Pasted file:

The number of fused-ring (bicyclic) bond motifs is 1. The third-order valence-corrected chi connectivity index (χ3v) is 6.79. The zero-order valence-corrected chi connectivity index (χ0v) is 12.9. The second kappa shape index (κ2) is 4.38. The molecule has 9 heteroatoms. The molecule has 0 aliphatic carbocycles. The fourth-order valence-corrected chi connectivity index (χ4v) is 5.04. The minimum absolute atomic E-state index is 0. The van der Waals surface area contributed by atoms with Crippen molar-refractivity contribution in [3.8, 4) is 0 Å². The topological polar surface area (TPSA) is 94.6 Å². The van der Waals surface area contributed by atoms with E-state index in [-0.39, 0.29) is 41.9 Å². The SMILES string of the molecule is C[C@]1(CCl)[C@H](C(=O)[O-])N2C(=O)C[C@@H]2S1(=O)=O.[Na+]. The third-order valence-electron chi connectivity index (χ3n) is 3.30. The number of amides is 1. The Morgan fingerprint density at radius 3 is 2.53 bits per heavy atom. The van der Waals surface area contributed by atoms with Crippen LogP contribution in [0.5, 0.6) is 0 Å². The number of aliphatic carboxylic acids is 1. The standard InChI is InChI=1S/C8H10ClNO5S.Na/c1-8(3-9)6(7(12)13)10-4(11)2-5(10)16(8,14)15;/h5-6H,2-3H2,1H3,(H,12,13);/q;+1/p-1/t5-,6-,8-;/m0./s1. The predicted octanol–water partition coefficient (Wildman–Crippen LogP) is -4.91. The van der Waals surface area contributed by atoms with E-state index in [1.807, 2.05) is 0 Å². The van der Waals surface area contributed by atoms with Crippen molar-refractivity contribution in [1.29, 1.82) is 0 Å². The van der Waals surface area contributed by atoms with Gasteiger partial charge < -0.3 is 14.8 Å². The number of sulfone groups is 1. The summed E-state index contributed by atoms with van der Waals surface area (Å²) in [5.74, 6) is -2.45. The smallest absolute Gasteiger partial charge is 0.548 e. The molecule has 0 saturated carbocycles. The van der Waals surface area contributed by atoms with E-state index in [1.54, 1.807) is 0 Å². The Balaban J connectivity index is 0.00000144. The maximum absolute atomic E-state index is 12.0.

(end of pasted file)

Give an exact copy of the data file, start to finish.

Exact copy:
The number of fused-ring (bicyclic) bond motifs is 1. The third-order valence-corrected chi connectivity index (χ3v) is 6.79. The zero-order valence-corrected chi connectivity index (χ0v) is 12.9. The second kappa shape index (κ2) is 4.38. The molecule has 9 heteroatoms. The molecule has 0 aliphatic carbocycles. The fourth-order valence-corrected chi connectivity index (χ4v) is 5.04. The minimum absolute atomic E-state index is 0. The van der Waals surface area contributed by atoms with Crippen molar-refractivity contribution in [3.8, 4) is 0 Å². The topological polar surface area (TPSA) is 94.6 Å². The van der Waals surface area contributed by atoms with E-state index in [-0.39, 0.29) is 41.9 Å². The SMILES string of the molecule is C[C@]1(CCl)[C@H](C(=O)[O-])N2C(=O)C[C@@H]2S1(=O)=O.[Na+]. The third-order valence-electron chi connectivity index (χ3n) is 3.30. The number of amides is 1. The Morgan fingerprint density at radius 3 is 2.53 bits per heavy atom. The van der Waals surface area contributed by atoms with Crippen LogP contribution in [0.5, 0.6) is 0 Å². The number of aliphatic carboxylic acids is 1. The standard InChI is InChI=1S/C8H10ClNO5S.Na/c1-8(3-9)6(7(12)13)10-4(11)2-5(10)16(8,14)15;/h5-6H,2-3H2,1H3,(H,12,13);/q;+1/p-1/t5-,6-,8-;/m0./s1. The predicted octanol–water partition coefficient (Wildman–Crippen LogP) is -4.91. The van der Waals surface area contributed by atoms with E-state index in [1.807, 2.05) is 0 Å². The van der Waals surface area contributed by atoms with Crippen molar-refractivity contribution in [1.29, 1.82) is 0 Å². The van der Waals surface area contributed by atoms with Gasteiger partial charge < -0.3 is 14.8 Å². The number of sulfone groups is 1. The summed E-state index contributed by atoms with van der Waals surface area (Å²) in [5.74, 6) is -2.45. The smallest absolute Gasteiger partial charge is 0.548 e. The molecule has 0 saturated carbocycles. The van der Waals surface area contributed by atoms with E-state index in [1.54, 1.807) is 0 Å². The Balaban J connectivity index is 0.00000144. The maximum absolute atomic E-state index is 12.0.